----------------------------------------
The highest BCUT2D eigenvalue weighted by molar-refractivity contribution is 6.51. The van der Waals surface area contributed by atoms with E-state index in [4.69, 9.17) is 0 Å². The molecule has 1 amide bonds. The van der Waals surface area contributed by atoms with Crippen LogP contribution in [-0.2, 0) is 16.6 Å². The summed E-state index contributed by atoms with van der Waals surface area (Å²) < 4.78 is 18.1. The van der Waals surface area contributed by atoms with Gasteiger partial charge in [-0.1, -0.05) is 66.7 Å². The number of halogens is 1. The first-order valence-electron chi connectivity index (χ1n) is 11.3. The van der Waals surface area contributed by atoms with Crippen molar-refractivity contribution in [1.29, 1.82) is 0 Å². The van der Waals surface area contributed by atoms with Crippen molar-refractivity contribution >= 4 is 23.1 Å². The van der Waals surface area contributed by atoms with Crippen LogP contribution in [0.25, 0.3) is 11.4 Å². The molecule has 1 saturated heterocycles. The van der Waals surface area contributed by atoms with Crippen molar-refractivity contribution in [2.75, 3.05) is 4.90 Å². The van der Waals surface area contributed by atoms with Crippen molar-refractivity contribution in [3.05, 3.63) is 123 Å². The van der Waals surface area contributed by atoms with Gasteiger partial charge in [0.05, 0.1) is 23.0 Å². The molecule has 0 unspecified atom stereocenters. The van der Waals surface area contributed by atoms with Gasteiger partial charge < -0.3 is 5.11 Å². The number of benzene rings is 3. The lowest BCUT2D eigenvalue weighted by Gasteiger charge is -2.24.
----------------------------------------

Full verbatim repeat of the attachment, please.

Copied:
The highest BCUT2D eigenvalue weighted by molar-refractivity contribution is 6.51. The van der Waals surface area contributed by atoms with E-state index in [4.69, 9.17) is 0 Å². The molecule has 1 amide bonds. The van der Waals surface area contributed by atoms with Crippen LogP contribution in [-0.2, 0) is 16.6 Å². The summed E-state index contributed by atoms with van der Waals surface area (Å²) < 4.78 is 18.1. The van der Waals surface area contributed by atoms with Gasteiger partial charge in [-0.1, -0.05) is 66.7 Å². The number of halogens is 1. The first-order valence-electron chi connectivity index (χ1n) is 11.3. The van der Waals surface area contributed by atoms with Crippen molar-refractivity contribution in [1.29, 1.82) is 0 Å². The van der Waals surface area contributed by atoms with Crippen molar-refractivity contribution >= 4 is 23.1 Å². The van der Waals surface area contributed by atoms with Crippen LogP contribution in [0.25, 0.3) is 11.4 Å². The molecule has 1 saturated heterocycles. The van der Waals surface area contributed by atoms with Crippen molar-refractivity contribution in [2.75, 3.05) is 4.90 Å². The van der Waals surface area contributed by atoms with Crippen molar-refractivity contribution in [3.05, 3.63) is 123 Å². The van der Waals surface area contributed by atoms with Gasteiger partial charge in [0.05, 0.1) is 23.0 Å². The molecule has 0 unspecified atom stereocenters. The van der Waals surface area contributed by atoms with Gasteiger partial charge < -0.3 is 5.11 Å². The number of benzene rings is 3. The lowest BCUT2D eigenvalue weighted by Gasteiger charge is -2.24.